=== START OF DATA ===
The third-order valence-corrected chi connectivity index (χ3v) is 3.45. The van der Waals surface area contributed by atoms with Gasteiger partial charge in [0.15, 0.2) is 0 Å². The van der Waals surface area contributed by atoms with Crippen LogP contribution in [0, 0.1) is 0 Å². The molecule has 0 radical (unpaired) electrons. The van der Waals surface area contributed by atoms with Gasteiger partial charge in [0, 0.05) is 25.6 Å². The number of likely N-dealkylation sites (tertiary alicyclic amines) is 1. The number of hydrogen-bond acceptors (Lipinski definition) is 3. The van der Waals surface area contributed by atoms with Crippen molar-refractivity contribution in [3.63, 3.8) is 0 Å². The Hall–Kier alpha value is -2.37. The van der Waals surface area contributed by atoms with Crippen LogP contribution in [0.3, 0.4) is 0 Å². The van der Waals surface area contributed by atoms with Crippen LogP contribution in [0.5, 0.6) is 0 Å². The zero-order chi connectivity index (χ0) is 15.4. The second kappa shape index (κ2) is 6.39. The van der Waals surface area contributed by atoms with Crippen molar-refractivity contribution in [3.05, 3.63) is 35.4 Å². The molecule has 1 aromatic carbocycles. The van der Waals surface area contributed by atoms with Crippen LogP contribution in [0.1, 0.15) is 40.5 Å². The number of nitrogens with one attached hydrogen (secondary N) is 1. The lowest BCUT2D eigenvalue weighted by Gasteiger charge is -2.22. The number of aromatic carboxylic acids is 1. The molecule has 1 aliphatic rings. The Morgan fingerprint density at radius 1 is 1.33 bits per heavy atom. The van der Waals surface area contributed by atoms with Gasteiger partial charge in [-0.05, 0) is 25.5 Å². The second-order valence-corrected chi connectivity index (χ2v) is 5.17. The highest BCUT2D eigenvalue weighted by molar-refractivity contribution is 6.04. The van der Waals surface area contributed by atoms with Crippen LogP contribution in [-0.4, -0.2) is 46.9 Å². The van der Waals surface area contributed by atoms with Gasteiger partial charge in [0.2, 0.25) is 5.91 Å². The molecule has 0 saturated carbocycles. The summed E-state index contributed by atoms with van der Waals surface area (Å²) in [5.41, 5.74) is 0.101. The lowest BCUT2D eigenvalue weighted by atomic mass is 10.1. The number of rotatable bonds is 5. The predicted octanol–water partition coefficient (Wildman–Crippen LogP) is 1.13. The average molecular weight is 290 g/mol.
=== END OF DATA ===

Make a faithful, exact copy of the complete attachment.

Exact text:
The third-order valence-corrected chi connectivity index (χ3v) is 3.45. The van der Waals surface area contributed by atoms with Gasteiger partial charge in [0.15, 0.2) is 0 Å². The van der Waals surface area contributed by atoms with Crippen LogP contribution in [0, 0.1) is 0 Å². The molecule has 0 radical (unpaired) electrons. The van der Waals surface area contributed by atoms with Gasteiger partial charge in [0, 0.05) is 25.6 Å². The number of likely N-dealkylation sites (tertiary alicyclic amines) is 1. The number of hydrogen-bond acceptors (Lipinski definition) is 3. The van der Waals surface area contributed by atoms with Crippen molar-refractivity contribution in [3.63, 3.8) is 0 Å². The Hall–Kier alpha value is -2.37. The van der Waals surface area contributed by atoms with Crippen LogP contribution in [0.3, 0.4) is 0 Å². The van der Waals surface area contributed by atoms with Crippen LogP contribution in [0.5, 0.6) is 0 Å². The zero-order chi connectivity index (χ0) is 15.4. The second kappa shape index (κ2) is 6.39. The van der Waals surface area contributed by atoms with Crippen molar-refractivity contribution in [3.05, 3.63) is 35.4 Å². The molecule has 1 aromatic carbocycles. The van der Waals surface area contributed by atoms with Crippen LogP contribution in [0.1, 0.15) is 40.5 Å². The number of nitrogens with one attached hydrogen (secondary N) is 1. The lowest BCUT2D eigenvalue weighted by Gasteiger charge is -2.22. The number of aromatic carboxylic acids is 1. The molecule has 1 aliphatic rings. The Morgan fingerprint density at radius 1 is 1.33 bits per heavy atom. The van der Waals surface area contributed by atoms with Gasteiger partial charge in [-0.05, 0) is 25.5 Å². The second-order valence-corrected chi connectivity index (χ2v) is 5.17. The highest BCUT2D eigenvalue weighted by molar-refractivity contribution is 6.04. The van der Waals surface area contributed by atoms with Crippen LogP contribution in [-0.4, -0.2) is 46.9 Å². The van der Waals surface area contributed by atoms with Gasteiger partial charge in [0.2, 0.25) is 5.91 Å². The molecule has 0 saturated carbocycles. The summed E-state index contributed by atoms with van der Waals surface area (Å²) in [5.41, 5.74) is 0.101. The lowest BCUT2D eigenvalue weighted by atomic mass is 10.1. The number of rotatable bonds is 5. The predicted octanol–water partition coefficient (Wildman–Crippen LogP) is 1.13. The average molecular weight is 290 g/mol.